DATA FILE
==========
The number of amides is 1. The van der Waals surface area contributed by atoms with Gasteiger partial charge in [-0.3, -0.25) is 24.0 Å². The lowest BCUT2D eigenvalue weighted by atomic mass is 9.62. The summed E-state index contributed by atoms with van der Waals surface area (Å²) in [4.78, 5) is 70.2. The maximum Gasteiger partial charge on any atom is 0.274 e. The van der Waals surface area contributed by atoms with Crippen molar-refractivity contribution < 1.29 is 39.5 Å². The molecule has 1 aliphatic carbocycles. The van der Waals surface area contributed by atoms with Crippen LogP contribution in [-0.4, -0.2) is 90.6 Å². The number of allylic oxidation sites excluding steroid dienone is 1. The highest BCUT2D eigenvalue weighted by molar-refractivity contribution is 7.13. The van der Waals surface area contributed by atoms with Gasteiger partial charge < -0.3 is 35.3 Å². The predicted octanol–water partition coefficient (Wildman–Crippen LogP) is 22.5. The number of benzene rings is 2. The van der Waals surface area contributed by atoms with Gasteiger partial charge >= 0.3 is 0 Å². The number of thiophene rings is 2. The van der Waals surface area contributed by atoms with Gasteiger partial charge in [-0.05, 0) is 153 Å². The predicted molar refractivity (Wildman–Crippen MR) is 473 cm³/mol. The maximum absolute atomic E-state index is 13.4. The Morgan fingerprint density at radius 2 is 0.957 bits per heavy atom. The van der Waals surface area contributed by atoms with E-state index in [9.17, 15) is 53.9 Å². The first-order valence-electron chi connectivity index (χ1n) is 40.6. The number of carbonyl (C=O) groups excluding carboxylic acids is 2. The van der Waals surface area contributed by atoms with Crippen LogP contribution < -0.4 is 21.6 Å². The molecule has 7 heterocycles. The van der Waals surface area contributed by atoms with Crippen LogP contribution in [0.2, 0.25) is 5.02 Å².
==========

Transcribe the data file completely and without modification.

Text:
The number of amides is 1. The van der Waals surface area contributed by atoms with Gasteiger partial charge in [-0.3, -0.25) is 24.0 Å². The lowest BCUT2D eigenvalue weighted by atomic mass is 9.62. The summed E-state index contributed by atoms with van der Waals surface area (Å²) in [4.78, 5) is 70.2. The maximum Gasteiger partial charge on any atom is 0.274 e. The van der Waals surface area contributed by atoms with Crippen molar-refractivity contribution < 1.29 is 39.5 Å². The molecule has 1 aliphatic carbocycles. The van der Waals surface area contributed by atoms with Crippen LogP contribution in [-0.4, -0.2) is 90.6 Å². The number of allylic oxidation sites excluding steroid dienone is 1. The highest BCUT2D eigenvalue weighted by molar-refractivity contribution is 7.13. The van der Waals surface area contributed by atoms with Gasteiger partial charge < -0.3 is 35.3 Å². The predicted octanol–water partition coefficient (Wildman–Crippen LogP) is 22.5. The number of benzene rings is 2. The van der Waals surface area contributed by atoms with Gasteiger partial charge >= 0.3 is 0 Å². The number of thiophene rings is 2. The van der Waals surface area contributed by atoms with Gasteiger partial charge in [-0.05, 0) is 153 Å². The predicted molar refractivity (Wildman–Crippen MR) is 473 cm³/mol. The maximum absolute atomic E-state index is 13.4. The Morgan fingerprint density at radius 2 is 0.957 bits per heavy atom. The van der Waals surface area contributed by atoms with E-state index in [9.17, 15) is 53.9 Å². The first-order valence-electron chi connectivity index (χ1n) is 40.6. The number of carbonyl (C=O) groups excluding carboxylic acids is 2. The van der Waals surface area contributed by atoms with Crippen LogP contribution < -0.4 is 21.6 Å². The molecule has 7 heterocycles. The van der Waals surface area contributed by atoms with Crippen LogP contribution in [0.2, 0.25) is 5.02 Å².